A new-look "front door" for transit has been developed for British Columbia transit systems. A series of modern bus shelters designed in B.C. give transit a fresh, contemporary look and higher visibility, while protecting riders from the weather. "It makes for a more pleasant experience for our customers," says Adrian South, who is responsible for the program at BC Transit.
Transit shelters are near the top of the request list from municipalities for improved bus system amenities, and the current program stems from feedback at the 2008 Annual Transit Conference. A recent market analysis also put shelters and other bus stop improvements in the top five enhancements considered essential to attract new transit riders. The new designs suit a variety of locations, from not-so-busy residential stops to central transit exchanges where several bus routes connect.
Building bus shelters has happened on an ad hoc basis in some communities. Advertising companies attracted to the busier urban systems have put shelters in some high-traffic locations, but not in other areas. Some BC Transit systems have the familiar "bubbletop" shelters with ad posters, and they will continue.
For municipalities, the new transit shelter program offers choices. "This gives them more flexibility," says South. BC Transit has developed modern shelter designs for transit systems in the province.
The designs vary in capacity and detailing, but all feature clean lines, good visibility, simple maintenance, and bright LED lighting at night. The familiar standard blue-and-green bus logo in a "lollipop" style sign sits on top of each shelter. The designs are modular, so additional shelter units can be linked to increase capacity.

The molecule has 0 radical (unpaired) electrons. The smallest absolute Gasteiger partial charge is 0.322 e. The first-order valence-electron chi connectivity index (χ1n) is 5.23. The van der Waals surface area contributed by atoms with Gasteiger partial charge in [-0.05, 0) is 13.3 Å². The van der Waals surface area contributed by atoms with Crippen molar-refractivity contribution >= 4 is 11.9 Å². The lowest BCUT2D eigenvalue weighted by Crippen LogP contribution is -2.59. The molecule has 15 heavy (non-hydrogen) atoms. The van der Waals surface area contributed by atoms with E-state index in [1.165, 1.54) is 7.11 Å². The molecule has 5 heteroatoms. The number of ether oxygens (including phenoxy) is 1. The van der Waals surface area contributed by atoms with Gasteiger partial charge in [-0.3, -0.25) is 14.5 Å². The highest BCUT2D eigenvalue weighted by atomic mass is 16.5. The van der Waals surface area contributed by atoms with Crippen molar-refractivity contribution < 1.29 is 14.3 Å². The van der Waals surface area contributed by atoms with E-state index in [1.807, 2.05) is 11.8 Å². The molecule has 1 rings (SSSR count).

A good-looking feature of the new shelters that gives them a B.C. flavor while following the Province of BC's "Wood First" initiative are the Douglas fir roof panels and wooden bench seating for waiting riders. Shelter designs also allow for "next-bus" electronic signs to be added in future, and a solar-powered version of shelter designs is coming in response to demand.
At the same time, the designs discourage loitering. Clear sight lines were one of the top design criteria. Perforated mesh and expanded metal walls -- one, two or three sides, as desired -- give bus patrons visibility, and cut wind and rain. They resist vandalism, since the new shelters are built without tempered glass or plexiglass panels, which can deteriorate and fade. There's an anti-graffiti coating on the metal panels and columns in the new shelters.
Picking a Location
All applications for transit shelters are subject to selection criteria, to ensure the best utilization for the municipality and transit network. They include:
- Number of passenger boardings per weekday
- Immediate operational and long-term plans
- Safety of location, for passengers, operators and traffic
- Historic or current operational concerns
- Initial site survey
- Available funding
Basic shelters cost from $10,000 to $15,000 (based on 2011 reports), while larger models for busier bus stops and park-and-ride locations are from $25,000 to $100,000. As orders increase and manufacturing ramps up, it's expected that costs can be reduced.
Municipalities may directly purchase approved transit shelters and pay the full cost, taking advantage of the manufacturers' standing offers negotiated by BC Transit. Or they may access provincial funding for almost half of the capital cost. In the Victoria Regional Transit System, the provincial share is almost one-third. A fixed amount of provincial funding is available each year.
Municipalities do upkeep on shelters, replace damaged parts, and are responsible for safety, liability and insurance. They carry out work necessary for installation, such as concrete pads, or electrical connections, where required. Smaller shelters can usually be bolted directly to a sidewalk; larger ones may require new concrete footings. Most parts of the new shelter designs are removable. Manufacturers keep stocks of spare parts for repairs.